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Arithmetic Operators in JavaScript

11 exercises

About Arithmetic Operators

Arithmetic Operators

JavaScript provides 6 different operators to perform basic arithmetic operations on numbers.

  • +: The addition operator is used to find the sum of numbers.

    1 + 2; // => 3
    2.5 + 3.9; // => 6.5
    
  • -: The subtraction operator is used to find the difference between two numbers

    19 - 2; // => 17
    7.4 - 1.2; // => 1.5
    
  • *: The multiplication operator is used to find the product of two numbers

    7 * 5; // => 35
    9.2 * 6.3; // => 57.959999999999994
    
  • /: The division operator is used to divide two numbers. Since JavaScript numbers are always floating-point numbers, there is no integer division.

    8 / 2; // => 4
    25 / 3; // => 8.333333333333334
    
  • %: The remainder operator is used to find the remainder of a division performed.

    40 % 4; // => 0
    11 % 4; // => 3
    -11 % 4; // => -3
    
  • **: The exponentiation operator is used to raise a number to a power. It is the equivalent of using Math.pow()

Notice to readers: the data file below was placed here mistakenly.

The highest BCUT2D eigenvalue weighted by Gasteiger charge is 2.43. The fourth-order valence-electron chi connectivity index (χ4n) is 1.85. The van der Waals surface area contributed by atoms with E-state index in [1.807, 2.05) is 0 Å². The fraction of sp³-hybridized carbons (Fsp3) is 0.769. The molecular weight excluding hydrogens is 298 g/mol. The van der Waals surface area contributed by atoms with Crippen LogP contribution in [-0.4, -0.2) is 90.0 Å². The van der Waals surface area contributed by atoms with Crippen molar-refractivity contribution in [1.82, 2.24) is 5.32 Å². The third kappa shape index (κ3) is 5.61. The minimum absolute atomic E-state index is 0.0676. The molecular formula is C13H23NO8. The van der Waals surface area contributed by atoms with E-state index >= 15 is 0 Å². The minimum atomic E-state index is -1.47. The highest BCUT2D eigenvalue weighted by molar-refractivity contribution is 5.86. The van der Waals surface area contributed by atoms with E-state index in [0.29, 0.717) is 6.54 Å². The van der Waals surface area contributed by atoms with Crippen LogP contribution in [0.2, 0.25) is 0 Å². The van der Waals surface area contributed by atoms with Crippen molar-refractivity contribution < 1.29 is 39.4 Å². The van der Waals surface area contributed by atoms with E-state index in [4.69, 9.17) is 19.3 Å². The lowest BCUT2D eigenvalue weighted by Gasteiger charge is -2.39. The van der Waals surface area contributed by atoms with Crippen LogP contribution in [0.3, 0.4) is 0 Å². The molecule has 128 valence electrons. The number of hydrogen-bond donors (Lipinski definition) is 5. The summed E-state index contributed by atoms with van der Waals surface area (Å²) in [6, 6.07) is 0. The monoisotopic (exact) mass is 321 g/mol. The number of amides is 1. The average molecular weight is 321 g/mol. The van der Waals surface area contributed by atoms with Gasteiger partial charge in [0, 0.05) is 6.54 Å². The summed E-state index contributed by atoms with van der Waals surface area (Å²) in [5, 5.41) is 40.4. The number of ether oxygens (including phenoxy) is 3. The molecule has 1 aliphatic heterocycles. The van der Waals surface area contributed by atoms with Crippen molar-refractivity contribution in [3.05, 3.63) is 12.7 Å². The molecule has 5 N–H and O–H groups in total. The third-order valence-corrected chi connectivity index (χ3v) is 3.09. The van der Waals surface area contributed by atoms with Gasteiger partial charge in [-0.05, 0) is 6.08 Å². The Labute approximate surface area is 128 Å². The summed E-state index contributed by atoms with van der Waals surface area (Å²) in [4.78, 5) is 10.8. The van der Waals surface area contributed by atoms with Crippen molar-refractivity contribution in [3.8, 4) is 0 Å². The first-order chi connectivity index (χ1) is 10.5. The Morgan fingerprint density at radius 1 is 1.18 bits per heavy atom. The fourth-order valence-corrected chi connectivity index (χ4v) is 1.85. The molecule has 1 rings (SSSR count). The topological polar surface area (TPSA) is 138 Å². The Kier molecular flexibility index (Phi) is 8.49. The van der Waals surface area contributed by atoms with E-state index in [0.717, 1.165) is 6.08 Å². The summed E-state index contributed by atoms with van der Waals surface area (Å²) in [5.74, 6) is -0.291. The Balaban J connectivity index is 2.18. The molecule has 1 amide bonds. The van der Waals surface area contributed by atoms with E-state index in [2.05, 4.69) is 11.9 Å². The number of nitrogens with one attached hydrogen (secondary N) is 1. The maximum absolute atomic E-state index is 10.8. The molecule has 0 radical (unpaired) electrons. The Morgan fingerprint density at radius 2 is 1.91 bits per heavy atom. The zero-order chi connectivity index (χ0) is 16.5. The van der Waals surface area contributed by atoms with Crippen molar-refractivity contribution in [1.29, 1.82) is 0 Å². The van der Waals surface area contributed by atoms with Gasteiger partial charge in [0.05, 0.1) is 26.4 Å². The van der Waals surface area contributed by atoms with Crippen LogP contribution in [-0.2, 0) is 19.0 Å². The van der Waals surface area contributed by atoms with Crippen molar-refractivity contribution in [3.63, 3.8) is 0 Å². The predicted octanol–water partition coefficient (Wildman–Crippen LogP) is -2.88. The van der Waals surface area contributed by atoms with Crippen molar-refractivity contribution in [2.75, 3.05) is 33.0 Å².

4 ** 3; // => 64
    4 ** 1 / 2; // => 2
    

Order of Operations

When using multiple operators in a line, JavaScript follows an order of precedence as shown in this precedence table. To simplify it to our context, JavaScript uses the PEDMAS (Parentheses, Exponents, Division/Multiplication, Addition/Subtraction) rule we've learnt in elementary math classes.

const result = 3 ** 3 + 9 * 4 / (3 - 1);
// => 3 ** 3 + 9 * 4/2
// => 27 + 9 * 4/2
// => 27 + 18
// => 45

Shorthand Assignment Operators

Shorthand assignment operators are a shorter way of writing code conducting arithmetic operations on a variable, and assigning the new value to the same variable. For example, consider two variables x and y. Then, x += y is same as x = x + y. Often, this is used with a number instead of a variable y. The 5 other operations can also be conducted in a similar style.

let x = 5;
x += 25; // x is now 30

let y = 31;
y %= 3; // y is now 1
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